Step 1: Clean the Floor

The primary step is to check for any dirt, spills or dust on your floor. In the case of spills, you will need to lightly rub them out with a 100 or 120 grit sand paper. Use the vacuum to remove all dust and debris from the floor, be sure to do it slowly to lift the maximum possible. Also vacuum round the edges where the main vacuum may not reach. If necessary dampen the tack fabric and lightly tack mop the floor to get it completely free of dust. If you do tack mop, allow the floor to dry.

Step 2: Apply Stain

The second step is to stain working from one end of the room to the other. Be sure to plan your exit so that once complete you arrive at the door rather than the other side. Start applying the stain thickly with the lint free cloth, brushing round the edges before drying off the excess with a dry lint free cloth.

Don’t allow the stain to remain on the floor for too long as it can result in ghastly marks and defects when dry. Apply thickly then dry off, apply thickly then dry off. Keep doing this until the staining is complete.

Allow to dry for as long as is indicated by your products instructions. This may mean many hours or even overnight. Stain must be dry before applying your finish.
Step 3: Apply Finish

The last step is to apply polyurethane utilizing a sheep’s wool applicator/roller and a smooth brush. Use the brush, in the same way as the stain to cut in around the edges, then use the roller or lambswool applicator to apply the polyurethane on the rest of the floor. Again, work your way towards the exit. When the finish is dry, lightly rub the floor down with a 120grit paper, vacuum and apply a second coat. If you wish to apply more than 2 coats it is recommended that you rub the floor down and vacuum it each time. This way you will end up with the optimum finish.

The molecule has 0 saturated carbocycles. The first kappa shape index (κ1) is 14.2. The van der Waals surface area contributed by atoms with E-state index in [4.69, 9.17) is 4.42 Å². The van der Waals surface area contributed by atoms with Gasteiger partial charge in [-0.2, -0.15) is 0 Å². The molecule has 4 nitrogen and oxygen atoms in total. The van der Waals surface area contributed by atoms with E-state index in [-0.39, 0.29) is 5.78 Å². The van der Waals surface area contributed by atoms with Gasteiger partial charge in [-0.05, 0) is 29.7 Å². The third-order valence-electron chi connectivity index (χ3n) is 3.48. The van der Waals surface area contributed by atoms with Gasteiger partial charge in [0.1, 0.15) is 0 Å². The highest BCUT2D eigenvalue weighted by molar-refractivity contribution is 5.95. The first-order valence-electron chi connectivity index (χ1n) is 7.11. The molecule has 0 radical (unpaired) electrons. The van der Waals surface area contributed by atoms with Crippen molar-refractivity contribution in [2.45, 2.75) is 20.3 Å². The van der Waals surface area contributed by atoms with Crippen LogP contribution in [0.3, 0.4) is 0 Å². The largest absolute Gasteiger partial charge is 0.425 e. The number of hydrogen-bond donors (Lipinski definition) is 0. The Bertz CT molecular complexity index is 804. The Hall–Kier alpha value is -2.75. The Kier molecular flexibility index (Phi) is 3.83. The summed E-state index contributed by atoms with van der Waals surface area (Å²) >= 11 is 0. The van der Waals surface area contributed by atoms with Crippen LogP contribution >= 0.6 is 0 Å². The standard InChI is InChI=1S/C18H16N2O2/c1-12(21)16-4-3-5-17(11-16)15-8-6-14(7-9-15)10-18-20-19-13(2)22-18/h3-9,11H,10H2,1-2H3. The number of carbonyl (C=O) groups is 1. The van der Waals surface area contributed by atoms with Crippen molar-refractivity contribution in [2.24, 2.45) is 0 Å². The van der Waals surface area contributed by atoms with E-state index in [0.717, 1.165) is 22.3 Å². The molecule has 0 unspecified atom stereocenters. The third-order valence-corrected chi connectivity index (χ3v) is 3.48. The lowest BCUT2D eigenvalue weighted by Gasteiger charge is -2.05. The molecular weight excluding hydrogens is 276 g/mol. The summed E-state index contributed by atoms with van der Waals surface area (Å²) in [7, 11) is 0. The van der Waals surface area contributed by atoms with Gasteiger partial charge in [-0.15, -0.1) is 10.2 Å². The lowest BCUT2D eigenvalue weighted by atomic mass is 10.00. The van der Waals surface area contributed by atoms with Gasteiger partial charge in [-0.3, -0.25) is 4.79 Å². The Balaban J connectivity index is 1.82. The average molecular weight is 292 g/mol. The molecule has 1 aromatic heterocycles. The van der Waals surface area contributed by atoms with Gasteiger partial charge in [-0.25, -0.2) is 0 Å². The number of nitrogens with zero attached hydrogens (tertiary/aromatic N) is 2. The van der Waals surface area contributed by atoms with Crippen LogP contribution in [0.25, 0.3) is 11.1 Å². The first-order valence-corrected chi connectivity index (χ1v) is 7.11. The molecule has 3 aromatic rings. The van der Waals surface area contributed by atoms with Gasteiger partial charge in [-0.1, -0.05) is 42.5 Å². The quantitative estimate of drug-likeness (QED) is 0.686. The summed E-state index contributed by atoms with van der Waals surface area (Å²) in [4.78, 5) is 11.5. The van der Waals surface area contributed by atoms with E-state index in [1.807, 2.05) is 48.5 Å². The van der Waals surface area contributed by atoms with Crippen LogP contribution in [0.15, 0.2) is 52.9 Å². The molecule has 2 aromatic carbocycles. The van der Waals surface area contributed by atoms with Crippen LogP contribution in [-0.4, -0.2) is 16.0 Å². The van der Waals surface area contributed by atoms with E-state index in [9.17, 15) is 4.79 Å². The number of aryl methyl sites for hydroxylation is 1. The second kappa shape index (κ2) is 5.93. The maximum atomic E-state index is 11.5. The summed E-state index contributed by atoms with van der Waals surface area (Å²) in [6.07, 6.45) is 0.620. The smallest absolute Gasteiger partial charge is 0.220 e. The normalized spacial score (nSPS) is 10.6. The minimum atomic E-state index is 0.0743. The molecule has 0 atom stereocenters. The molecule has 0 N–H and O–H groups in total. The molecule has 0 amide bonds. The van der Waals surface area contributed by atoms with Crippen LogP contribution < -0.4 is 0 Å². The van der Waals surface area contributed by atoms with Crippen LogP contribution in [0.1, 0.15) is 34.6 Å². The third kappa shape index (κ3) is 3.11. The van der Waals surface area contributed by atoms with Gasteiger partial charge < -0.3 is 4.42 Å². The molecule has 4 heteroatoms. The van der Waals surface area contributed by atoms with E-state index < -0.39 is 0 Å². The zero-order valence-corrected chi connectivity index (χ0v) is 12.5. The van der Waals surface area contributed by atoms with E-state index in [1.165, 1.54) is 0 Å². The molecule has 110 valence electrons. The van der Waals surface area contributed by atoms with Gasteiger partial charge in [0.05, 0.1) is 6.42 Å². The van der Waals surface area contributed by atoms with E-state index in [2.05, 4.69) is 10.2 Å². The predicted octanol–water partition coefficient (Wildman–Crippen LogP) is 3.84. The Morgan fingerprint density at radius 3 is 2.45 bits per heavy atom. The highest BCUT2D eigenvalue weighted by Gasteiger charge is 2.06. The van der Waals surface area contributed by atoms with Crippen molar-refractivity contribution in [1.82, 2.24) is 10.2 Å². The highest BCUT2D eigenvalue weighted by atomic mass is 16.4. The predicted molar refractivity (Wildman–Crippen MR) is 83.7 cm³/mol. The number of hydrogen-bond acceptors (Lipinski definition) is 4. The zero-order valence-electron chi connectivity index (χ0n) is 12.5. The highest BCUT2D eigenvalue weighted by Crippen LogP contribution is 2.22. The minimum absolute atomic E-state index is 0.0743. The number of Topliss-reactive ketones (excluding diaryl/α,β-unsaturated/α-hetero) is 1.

Soon I will be going into more detail but this is enough for now :)

Welcome to my new blog about restaining hardwood floors

Hello and welcome to my new site about restaining hardwood floors.

There is a lot of information out there about staining and I hope to synthesize it down to easy to digest information that will allow you to quickly make a decision on what route to take with your floors.

This website will hopefully enlighten the newbie DIY enthusiast and even enhance the knowledge of the seasoned staining veterans.

Whatever you make of it, be sure to let me know in the comments. Criticism welcome!

Thanks!